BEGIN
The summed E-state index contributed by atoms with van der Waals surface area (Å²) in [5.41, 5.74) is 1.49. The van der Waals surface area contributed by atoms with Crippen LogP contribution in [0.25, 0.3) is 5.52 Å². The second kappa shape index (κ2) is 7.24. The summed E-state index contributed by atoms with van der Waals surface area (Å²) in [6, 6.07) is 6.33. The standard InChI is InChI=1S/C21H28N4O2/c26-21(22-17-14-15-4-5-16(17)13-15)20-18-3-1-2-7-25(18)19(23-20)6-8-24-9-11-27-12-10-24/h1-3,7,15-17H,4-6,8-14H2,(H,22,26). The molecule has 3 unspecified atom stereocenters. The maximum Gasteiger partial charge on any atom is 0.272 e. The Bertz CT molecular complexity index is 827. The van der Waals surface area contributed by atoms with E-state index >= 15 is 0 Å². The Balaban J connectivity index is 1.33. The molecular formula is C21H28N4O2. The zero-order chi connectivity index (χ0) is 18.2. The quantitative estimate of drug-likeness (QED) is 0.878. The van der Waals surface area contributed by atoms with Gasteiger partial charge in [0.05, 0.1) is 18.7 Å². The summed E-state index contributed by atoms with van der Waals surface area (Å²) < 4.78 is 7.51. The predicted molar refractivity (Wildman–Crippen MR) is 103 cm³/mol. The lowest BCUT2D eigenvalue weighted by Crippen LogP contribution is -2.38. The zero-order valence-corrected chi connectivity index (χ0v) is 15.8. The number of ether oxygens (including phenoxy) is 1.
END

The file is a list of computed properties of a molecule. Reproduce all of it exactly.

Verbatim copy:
The summed E-state index contributed by atoms with van der Waals surface area (Å²) in [5.41, 5.74) is 1.49. The van der Waals surface area contributed by atoms with Crippen LogP contribution in [0.25, 0.3) is 5.52 Å². The second kappa shape index (κ2) is 7.24. The summed E-state index contributed by atoms with van der Waals surface area (Å²) in [6, 6.07) is 6.33. The standard InChI is InChI=1S/C21H28N4O2/c26-21(22-17-14-15-4-5-16(17)13-15)20-18-3-1-2-7-25(18)19(23-20)6-8-24-9-11-27-12-10-24/h1-3,7,15-17H,4-6,8-14H2,(H,22,26). The molecule has 3 unspecified atom stereocenters. The maximum Gasteiger partial charge on any atom is 0.272 e. The Bertz CT molecular complexity index is 827. The van der Waals surface area contributed by atoms with E-state index >= 15 is 0 Å². The Balaban J connectivity index is 1.33. The molecular formula is C21H28N4O2. The zero-order chi connectivity index (χ0) is 18.2. The quantitative estimate of drug-likeness (QED) is 0.878. The van der Waals surface area contributed by atoms with Gasteiger partial charge in [0.05, 0.1) is 18.7 Å². The summed E-state index contributed by atoms with van der Waals surface area (Å²) < 4.78 is 7.51. The predicted molar refractivity (Wildman–Crippen MR) is 103 cm³/mol. The lowest BCUT2D eigenvalue weighted by Crippen LogP contribution is -2.38. The zero-order valence-corrected chi connectivity index (χ0v) is 15.8. The number of ether oxygens (including phenoxy) is 1.